It’s a better road! Only drivers don’t like it

After spending loads of money to remove the roundabout five miles away in that other part of Binghamton, Binghamton has proudly installed a new roundabout that is safer and easier and gooder, if you would just follow the directions, for heaven’s sake, and drive over the sidewalk that’s not for walking on only if you are truck.

It makes Binghamton safer for everyone except for the people who don’t know how to use this new piece of road, or for people who might be nearby when those drivers misuse this special piece of safe road. We need a special re-education program to teach everyone who drives in Binghamton but has never driven in Europe how to drive on this special piece of everyday commonplace road that nobody has seen before. The re-education shouldn’t cost too much more than the quarter mil it took to make this special piece of safe, easy to use, commonplace road that nobody has seen before. Not counting the money they spent replacing signs that got hit by all the drivers who don’t know how to drive, because those signs are on the maintenance budget not the project budget.

It is definitely better looking, anyhow! No question about that!

Shattered mind

This is a good presentation of mental illness. The description resonates with my (second hand) experience and so does the manner of the speaker. Power, control, and death would seem to be common points of obsession. Mass murders, intrusions, plots, The Mission.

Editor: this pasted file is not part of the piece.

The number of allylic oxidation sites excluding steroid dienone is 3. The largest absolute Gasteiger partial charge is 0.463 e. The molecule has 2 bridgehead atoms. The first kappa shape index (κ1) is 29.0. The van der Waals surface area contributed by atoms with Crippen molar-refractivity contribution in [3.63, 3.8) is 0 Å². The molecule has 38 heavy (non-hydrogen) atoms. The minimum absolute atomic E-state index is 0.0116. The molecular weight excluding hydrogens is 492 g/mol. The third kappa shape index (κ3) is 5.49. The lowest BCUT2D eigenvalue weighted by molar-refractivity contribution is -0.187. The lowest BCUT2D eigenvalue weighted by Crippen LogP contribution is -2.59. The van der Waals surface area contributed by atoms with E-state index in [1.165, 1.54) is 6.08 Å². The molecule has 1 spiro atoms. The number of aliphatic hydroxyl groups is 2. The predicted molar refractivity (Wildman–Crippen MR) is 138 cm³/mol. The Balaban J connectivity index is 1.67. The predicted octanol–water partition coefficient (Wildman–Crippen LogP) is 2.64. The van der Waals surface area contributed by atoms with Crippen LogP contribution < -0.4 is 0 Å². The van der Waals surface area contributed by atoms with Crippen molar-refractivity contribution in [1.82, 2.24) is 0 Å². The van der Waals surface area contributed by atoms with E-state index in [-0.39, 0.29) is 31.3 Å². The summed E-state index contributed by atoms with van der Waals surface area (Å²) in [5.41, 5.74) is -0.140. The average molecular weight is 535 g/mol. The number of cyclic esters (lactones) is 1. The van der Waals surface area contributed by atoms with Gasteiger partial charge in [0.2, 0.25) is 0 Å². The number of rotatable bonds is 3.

To say that schizophrenia is the condition of a shattered mind is evocative but not adequately specific. Alzheimer’s could be described as a shattered mind, too, perhaps. There is a malice in schizophrenia that clinicians are too quick to dismiss. I am not talking about the sometimes violence of the schizophrenic sufferer; I’d guess that everyone would respond in basically the same way to the same stimuli. But just as it makes we normal people feel better to think that madmen are at peace tied up, lobotomized, or sedated, so too we are much more comfortable believing the schizophrenic’s condition is impersonal chaos and not an irresistible evil.

We Americans, I think, are especially terrified by the thought of an unstoppable evil; our taboo extends to the grave we desperately ignore in our “celebrations of life.” Sufficient positive thinking will fix anything: the economy, cancer, warfare, and especially mental illness.

My friend: I may laugh at your defenses, but I will never laugh at your enemy.